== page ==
Michael P. Lynch’s article The Philosophy of privacy: why surveillance reduces us to objects written for The Guardian is an extremely useful online resource for our module. In his article Lynch argues that we ‘trade away’ our privacy for the ability to gain freedom, security and convenience from The Internet. And in many ways, he is not wrong. Barely any of us ever read the Terms and Conditions, we simply tick the box agreeing to comply with them without even knowing what they say. However, in doing so, we are signing away our privacy, allowing the government and even certain firms to gain access to our pictures and information legally.


Lynch also argues that losing our ‘information privacy’ causes us to lose our autonomy also. Decisions are taken away from us, and we therefore lose some sense of freedom. He claims that autonomy is what makes us fully mature adults, hence why we treasure our independence so much. It is for this reason that we must fight to keep all sense of our autonomy, freedom and privacy. These are fundamental tools in making us human.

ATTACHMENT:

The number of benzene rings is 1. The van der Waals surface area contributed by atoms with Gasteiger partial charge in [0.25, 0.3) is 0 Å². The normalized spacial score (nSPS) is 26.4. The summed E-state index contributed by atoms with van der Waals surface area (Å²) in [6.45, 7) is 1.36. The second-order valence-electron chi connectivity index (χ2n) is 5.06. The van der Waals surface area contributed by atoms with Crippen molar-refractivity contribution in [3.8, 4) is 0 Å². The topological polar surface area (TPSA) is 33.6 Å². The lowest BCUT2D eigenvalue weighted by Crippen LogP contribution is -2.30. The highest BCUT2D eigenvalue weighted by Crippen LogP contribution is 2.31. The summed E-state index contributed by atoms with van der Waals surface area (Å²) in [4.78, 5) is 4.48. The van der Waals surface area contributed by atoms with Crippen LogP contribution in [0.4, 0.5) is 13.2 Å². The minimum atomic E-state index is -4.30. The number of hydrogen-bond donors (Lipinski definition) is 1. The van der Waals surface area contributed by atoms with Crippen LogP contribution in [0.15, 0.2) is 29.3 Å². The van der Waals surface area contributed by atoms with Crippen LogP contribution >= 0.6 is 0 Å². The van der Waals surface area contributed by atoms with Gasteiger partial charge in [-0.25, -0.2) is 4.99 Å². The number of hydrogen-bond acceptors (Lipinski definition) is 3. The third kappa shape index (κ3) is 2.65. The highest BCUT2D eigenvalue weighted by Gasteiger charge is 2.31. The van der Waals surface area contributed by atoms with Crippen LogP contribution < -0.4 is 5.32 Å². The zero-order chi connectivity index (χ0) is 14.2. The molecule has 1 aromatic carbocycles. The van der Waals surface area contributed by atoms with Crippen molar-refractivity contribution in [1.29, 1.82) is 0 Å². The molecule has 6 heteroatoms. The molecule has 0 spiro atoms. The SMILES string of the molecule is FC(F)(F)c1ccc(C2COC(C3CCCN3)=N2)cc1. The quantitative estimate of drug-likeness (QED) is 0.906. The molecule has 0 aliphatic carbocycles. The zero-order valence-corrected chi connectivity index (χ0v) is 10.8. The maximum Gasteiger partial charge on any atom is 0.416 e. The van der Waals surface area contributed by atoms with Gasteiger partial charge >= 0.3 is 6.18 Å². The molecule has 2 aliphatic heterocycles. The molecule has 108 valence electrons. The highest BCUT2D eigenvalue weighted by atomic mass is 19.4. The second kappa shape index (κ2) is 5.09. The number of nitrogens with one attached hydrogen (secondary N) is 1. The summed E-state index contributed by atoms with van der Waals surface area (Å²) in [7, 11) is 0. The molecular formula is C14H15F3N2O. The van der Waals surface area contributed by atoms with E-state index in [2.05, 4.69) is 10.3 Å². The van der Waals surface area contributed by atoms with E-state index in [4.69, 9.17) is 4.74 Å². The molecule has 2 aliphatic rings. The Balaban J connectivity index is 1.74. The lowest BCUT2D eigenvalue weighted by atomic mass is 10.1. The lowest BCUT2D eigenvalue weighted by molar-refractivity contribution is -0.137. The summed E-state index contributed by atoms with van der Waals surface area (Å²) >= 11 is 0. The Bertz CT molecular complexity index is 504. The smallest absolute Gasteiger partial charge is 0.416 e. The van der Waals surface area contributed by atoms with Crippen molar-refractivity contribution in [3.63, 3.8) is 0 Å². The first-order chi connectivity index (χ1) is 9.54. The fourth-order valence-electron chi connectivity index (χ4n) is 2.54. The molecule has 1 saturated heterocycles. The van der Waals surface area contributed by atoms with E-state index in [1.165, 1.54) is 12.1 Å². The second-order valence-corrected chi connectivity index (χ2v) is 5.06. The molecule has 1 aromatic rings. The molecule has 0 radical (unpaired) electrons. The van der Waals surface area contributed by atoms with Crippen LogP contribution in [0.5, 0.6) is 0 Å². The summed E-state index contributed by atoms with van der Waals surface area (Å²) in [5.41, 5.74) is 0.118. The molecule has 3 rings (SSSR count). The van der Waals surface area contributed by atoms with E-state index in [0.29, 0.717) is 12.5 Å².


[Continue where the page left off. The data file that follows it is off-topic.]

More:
Should the government have access to our privacy? A huge question of today’s society. One that I fear we shall never come to agreement about. Whilst it is true that they are able to keep us safe through surveillance, I feel that we have a sense of privacy and that our photos should remain our property rather than ‘public property.’

I have chosen Lynch’s article as a useful source as I believe that it helps us see our privacy and autonomy in a different way. Before reading this piece, I never thought that our autonomy could be directly affected by the level of privacy we are allowed to have. Thinking about it now, it makes a lot of sense. When we are children, we have very little privacy and therefore very little independence. As we grow up, we are allowed more and more privacy and we eventually become completely autonomous. But what happens if we are refused our privacy?